A drowning person will frantically grasp at any item that floats to use it as a life preserver. They’ll even grasp at other people with life preservers or at those who can swim. But in their panicked struggle a drowning person will often endanger both themselves and other people. Substance overuse can be just like drowning. And in sticking with the drowning comparison, we have two situations here.
#1) Grasping for ANY life preserver.
#2) Endangering yourself or another person by desperately grasping on to them to keep yourself afloat.
In a panic to do something, newbies will often grasp onto anything in hopes that it will save them. They may not have a clear mind at the time so they will grasp at systems, medications, religions, other people or replacement substances. Any of those things might be fine at first, just to keep you afloat, but eventually you need to get to a place where you’re safe and comfortable. That may mean changing life preservers occasionally and eventually swimming on your own to safety.
When I first stopped drinking I grabbed on to all sorts of life preservers. (Actually I was in such physical and mental shock at first that it wasn’t until after about 30 days did I start grabbing for life preservers.) I grabbed at the AA life preserver, I grabbed at the religion life preserver and began going to church. I went to those places by myself because my wife continued drinking. I was alone, drowning and desperate so I also grasped on to all of my family and friends and bored them to death with my tales of woe.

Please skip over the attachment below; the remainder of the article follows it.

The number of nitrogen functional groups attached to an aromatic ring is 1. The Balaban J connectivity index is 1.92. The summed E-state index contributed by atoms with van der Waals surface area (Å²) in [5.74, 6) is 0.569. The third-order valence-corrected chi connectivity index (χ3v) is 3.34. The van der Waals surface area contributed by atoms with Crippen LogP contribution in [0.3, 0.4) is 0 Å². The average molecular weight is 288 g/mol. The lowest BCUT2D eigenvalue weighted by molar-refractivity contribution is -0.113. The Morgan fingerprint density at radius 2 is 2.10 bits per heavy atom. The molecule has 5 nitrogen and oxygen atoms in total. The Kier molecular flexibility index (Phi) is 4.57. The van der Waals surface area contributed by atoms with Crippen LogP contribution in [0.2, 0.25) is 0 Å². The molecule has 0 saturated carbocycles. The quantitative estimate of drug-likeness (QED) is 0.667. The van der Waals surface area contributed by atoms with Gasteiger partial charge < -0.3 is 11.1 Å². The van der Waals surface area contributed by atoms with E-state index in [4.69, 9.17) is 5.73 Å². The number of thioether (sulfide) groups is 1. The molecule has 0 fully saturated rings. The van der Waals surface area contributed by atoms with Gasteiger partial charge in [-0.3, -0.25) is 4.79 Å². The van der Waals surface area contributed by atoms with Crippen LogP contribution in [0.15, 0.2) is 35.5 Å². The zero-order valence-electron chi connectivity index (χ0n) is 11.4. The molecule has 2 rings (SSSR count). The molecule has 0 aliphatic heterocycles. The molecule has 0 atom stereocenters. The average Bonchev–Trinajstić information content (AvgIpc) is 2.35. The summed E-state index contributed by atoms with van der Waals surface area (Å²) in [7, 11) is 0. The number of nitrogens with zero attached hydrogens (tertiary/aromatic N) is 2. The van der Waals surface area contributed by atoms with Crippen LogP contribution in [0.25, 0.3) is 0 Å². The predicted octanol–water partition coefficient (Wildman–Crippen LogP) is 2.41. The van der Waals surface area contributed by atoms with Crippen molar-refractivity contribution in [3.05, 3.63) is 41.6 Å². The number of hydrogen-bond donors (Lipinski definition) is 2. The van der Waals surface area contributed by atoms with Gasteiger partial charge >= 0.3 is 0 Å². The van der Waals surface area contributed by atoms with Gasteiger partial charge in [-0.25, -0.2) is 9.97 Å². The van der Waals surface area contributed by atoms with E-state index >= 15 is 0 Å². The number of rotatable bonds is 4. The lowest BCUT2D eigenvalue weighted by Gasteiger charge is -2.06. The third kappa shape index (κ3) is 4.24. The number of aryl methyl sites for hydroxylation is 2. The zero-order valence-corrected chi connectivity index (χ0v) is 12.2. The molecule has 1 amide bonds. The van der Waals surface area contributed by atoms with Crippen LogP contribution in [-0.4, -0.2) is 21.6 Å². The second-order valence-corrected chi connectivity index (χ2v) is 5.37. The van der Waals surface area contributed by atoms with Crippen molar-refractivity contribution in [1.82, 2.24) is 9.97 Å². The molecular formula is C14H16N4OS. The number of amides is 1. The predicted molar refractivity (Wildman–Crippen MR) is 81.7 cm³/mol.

As it turned out I didn’t care for the AA life preserver, but it served a purpose at the time. I wasn’t comfortable with the religion life preserver—I couldn’t say with total honesty that I believed in God or that I believed in a higher power. I would have been lying if I were to profess my belief, say that I’m powerless and pledge my allegiance to a group or any religion. All I wanted to do was live a relatively normal life as a non-drinker.
As time passed (about 6 to 9 months), I realized that all of these things that I was using as life preservers were simply floatation devices and I wasn’t going anywhere, I wasn’t making any progress, I wasn’t getting to a safe place. In fact, some of these life preservers were actually weighing me down, and I was endangering myself and some of the people I was hanging on to. I didn’t want to keep holding on to people who weren’t good for me and I didn’t want to be an annoying downer to my friends that I still hung out with. I know how to swim (both literally and figuratively), so I had to let go of these life preservers and some of these people. I had to swim on my own to a safe place.
That’s why I wrote my book, Okay, I quit. Now what? I wrote that book as a sobriety plan for myself. I had made a commitment to myself to stay clean and sober and I wanted to figure out how to make the best out of my life as a non-drinker—no matter how things would develop and turn out. Writing that book has helped me design an entire footlocker filled with life preservers—all custom designed to fit me. I believe that book will help you personally design your own unique life preservers. In the book I give examples and suggestions—but your choices of what to do are left up to you—because it’s YOUR life, not mine, I don’t tell you what to do.